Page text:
Self disappointment plants a never-ending cycle in freshmen’s minds


Even with the lesser amount of APs and honors classes, freshmen still experience self disappointment.

Ashley Lee, Staff Writer

Ranting to my friend on FaceTime about a math test, I talked about how bad I did, expressing how stressed I was for doing so poorly. Attempting to make me feel better, my friend jokingly asked, “When was the last time you felt disappointed in yourself?” and while laughing, I answered, “This morning.”

Although we were just joking around, I suddenly wondered if it was disappointment or stress I was feeling, and realized that it was disappointment coming from the high expectations I set for myself. But I know I am not the only one feeling disappointed in myself from school—many of the people around me are as well.

While talking to my friends, who are also spending their first year of high school through a screen, they express how they blame themselves harshly for a grade that others might consider as a good grade.

Self disappointment can be described in many ways. The simplest definition, of course, is stress and displeasure coming from the failure to live up to standards set by oneself. Many students set goals that are achievable, but end up stressing too much about it by thinking it as impossible. This is probably something that almost all students have experienced before.

The difference in the workload students get, along with the student’s job of communicating with their teachers when they need help, plays a vital role in how ninth graders adapt to the new school.

Going from middle school to high school itself was a big change, but with remote learning, students, especially freshmen, have been having a hard time socializing and bonding with both their classmates and their teachers. Furthermore, the number of students with a D or a F in certain classes were shown to be increased with the start of remote learning.

“I have high expectations for myself, and I would fixate on making things perfect, but would get quite stressed when I could not do those things,” said Fiona Huang, a freshman at Dougherty Valley High School. She expressed how the lack of socialization can emotionally cause disappointment in a person because it can be an outlet of stress for both introverts and extroverts, and emphasized how these reasons also disconnect her from others.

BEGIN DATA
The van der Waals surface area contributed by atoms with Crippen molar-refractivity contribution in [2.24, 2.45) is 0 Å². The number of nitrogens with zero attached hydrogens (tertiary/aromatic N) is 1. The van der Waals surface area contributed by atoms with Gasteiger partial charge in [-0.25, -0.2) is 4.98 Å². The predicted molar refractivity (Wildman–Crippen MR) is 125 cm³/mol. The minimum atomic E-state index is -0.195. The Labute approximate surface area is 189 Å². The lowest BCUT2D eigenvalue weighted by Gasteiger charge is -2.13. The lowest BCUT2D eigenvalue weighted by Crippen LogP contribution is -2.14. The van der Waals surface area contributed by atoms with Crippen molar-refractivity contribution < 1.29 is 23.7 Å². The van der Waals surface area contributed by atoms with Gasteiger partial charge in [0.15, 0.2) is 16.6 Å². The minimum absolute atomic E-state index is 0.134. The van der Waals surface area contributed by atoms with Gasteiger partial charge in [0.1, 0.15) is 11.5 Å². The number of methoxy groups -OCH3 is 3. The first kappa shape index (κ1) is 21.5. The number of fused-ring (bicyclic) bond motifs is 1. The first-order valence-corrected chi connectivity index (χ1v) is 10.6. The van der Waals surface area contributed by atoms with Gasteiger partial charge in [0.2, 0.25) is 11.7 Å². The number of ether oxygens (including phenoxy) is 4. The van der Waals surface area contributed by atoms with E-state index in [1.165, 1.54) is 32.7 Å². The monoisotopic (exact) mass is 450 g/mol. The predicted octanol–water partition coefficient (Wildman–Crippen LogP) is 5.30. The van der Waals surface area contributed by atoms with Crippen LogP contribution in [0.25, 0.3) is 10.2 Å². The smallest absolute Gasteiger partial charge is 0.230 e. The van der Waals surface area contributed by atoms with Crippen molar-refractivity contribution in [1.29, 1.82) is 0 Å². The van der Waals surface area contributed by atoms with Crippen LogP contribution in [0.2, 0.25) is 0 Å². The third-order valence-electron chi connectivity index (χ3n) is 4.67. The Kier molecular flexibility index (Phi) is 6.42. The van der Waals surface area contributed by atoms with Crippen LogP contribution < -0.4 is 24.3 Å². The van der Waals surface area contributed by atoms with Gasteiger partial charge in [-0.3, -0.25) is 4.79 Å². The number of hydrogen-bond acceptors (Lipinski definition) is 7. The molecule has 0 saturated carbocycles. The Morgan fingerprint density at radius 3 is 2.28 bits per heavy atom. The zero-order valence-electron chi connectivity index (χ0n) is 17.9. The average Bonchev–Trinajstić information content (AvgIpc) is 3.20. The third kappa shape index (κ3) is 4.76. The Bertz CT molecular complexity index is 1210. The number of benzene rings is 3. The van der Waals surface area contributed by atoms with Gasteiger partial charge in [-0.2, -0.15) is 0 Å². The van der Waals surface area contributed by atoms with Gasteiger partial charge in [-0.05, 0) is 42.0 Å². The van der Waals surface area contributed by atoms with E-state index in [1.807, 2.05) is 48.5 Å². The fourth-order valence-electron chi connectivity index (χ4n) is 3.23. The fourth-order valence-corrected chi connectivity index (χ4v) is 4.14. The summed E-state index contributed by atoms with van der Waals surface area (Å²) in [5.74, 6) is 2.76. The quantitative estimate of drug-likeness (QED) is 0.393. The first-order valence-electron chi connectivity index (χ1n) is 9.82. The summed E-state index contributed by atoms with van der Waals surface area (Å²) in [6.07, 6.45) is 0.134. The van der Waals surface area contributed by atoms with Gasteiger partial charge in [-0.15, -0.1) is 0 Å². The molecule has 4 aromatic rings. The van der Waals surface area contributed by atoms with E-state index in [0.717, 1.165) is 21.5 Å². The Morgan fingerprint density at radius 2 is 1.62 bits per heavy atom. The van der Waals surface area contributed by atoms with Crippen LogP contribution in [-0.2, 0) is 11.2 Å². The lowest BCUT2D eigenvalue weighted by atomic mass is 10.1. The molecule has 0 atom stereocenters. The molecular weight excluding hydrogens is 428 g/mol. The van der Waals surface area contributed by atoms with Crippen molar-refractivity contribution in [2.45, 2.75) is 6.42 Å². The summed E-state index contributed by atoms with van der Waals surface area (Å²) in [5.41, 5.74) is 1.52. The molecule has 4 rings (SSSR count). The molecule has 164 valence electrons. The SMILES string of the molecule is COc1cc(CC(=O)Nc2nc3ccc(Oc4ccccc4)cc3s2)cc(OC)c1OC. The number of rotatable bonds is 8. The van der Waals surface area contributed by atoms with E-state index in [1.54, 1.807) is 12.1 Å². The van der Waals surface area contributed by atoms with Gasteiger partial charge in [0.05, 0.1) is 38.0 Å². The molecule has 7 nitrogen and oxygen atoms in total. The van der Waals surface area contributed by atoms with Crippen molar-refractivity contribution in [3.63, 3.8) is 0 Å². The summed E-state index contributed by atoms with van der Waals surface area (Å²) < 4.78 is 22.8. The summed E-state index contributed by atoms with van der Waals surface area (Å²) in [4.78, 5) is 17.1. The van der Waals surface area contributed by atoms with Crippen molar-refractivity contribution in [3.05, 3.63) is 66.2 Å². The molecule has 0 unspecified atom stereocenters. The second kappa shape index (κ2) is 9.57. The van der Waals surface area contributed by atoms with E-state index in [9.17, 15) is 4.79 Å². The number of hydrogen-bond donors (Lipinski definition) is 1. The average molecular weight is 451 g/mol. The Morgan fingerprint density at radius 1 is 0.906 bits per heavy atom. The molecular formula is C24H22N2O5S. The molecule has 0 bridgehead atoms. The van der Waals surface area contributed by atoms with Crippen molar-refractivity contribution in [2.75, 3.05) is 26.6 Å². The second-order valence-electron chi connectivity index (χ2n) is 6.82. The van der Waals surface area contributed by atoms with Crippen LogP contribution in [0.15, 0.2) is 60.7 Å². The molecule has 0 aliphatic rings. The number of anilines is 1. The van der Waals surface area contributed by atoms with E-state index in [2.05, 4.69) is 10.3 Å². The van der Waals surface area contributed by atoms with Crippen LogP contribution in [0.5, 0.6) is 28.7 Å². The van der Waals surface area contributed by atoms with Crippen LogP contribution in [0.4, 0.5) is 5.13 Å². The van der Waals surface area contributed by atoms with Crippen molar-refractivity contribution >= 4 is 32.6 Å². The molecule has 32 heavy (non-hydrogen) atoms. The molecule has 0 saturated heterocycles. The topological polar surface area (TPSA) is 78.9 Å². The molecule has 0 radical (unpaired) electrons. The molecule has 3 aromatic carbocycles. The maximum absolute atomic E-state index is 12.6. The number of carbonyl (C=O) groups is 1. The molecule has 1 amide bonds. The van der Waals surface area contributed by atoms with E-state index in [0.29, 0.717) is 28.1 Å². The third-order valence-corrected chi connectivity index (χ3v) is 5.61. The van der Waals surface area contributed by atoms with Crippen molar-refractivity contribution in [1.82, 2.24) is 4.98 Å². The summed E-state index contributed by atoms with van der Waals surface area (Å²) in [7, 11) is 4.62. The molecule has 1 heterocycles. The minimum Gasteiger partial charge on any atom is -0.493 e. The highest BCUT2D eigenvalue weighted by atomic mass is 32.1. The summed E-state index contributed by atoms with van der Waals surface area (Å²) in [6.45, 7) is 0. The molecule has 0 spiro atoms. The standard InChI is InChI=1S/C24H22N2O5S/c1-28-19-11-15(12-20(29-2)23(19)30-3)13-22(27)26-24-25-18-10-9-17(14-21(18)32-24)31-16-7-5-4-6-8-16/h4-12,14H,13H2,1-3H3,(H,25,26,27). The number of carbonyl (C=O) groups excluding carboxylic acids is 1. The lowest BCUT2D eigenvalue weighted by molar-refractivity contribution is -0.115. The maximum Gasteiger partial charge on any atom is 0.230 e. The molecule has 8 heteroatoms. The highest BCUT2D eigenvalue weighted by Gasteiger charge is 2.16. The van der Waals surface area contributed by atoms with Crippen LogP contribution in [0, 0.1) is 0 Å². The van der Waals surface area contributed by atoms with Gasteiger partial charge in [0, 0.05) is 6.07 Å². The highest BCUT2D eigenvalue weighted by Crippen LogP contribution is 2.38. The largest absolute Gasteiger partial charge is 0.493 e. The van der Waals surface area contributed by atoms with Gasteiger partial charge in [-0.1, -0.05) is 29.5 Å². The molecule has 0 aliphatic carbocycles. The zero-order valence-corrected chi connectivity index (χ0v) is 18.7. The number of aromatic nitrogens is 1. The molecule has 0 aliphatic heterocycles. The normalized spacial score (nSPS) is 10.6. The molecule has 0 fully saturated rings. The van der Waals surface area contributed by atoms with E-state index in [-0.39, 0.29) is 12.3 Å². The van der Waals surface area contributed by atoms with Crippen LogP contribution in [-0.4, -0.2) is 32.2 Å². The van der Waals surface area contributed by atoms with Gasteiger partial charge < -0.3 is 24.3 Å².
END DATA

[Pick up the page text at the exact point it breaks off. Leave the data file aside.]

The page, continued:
The combination of limited socialization with friends and classmates and the time that would’ve been spent talking to friends in a physical classroom being filled with classwork caused many freshmen to experience stress and self disappointment.

“High school itself is hard, it’s such a big leap from 8th grade. We aren’t prepared for this workload, and  the standards are much harder,” says Meghana Reddy, a freshman at Dougherty Valley High School. “Since this is an online school, many kids find it hard to reach out to teachers openly. The pressure that we once could tolerate becomes worse as things keep piling on.”

However, both students and teachers alike know that the later years of high school are hard- with the higher levels of classes, it is impossible for it not to be. They may also think that it is better to be used to these types of emotions earlier, so that students can manage them better once they start taking the advanced classes.

While this can be true, not every student will feel this way, and research shows that there has been a definite increase in teens (in secondary and tertiary schools) receiving stress, increasing so much that there are more stressed students than adults.  

The difference in the workload students get, along with the student’s job of communicating with their teachers when they need help, plays a vital role in how ninth graders adapt to the new school. However, with online school, many expressed that the disappointment coming from schoolwork can depend on a teacher’s ability to effectively help the students.

“Whether or not you get a teacher who is prepared to teach effectively in this environment plays a vital role. The combination of lack of socializing, certain stressful expectations and sitting in front of a computer all day can be suffocating,” says Huang. “Without a teacher’s organizational ability and sentiment, students can fall short of their educational needs; therefore, making students disappointed in themselves. ”

Schools can cause so much stress for the students; most of it comes from expectations set by oneself. The high expectations that seemed to be easy are ones that become harder to do as time passes.

“Grades are the number one reason [behind the stress],” says Reddy, “Every time we look at our grades, if it is below our standards, we immediately stress out about it. I think that it’s the pressure put on us by ourselves, and the disappointment can really put us down.”

Self disappointment comes from a variety of reasons, but for freshmen, the change in workload and difficulty impacts them the most. What we as students really need is a break from the work – With the absence of socialization, it causes them to fall into a never-ending cycle of setting high expectations, then blaming themselves for doing bad, when it should be just better to take a deep breath and move on.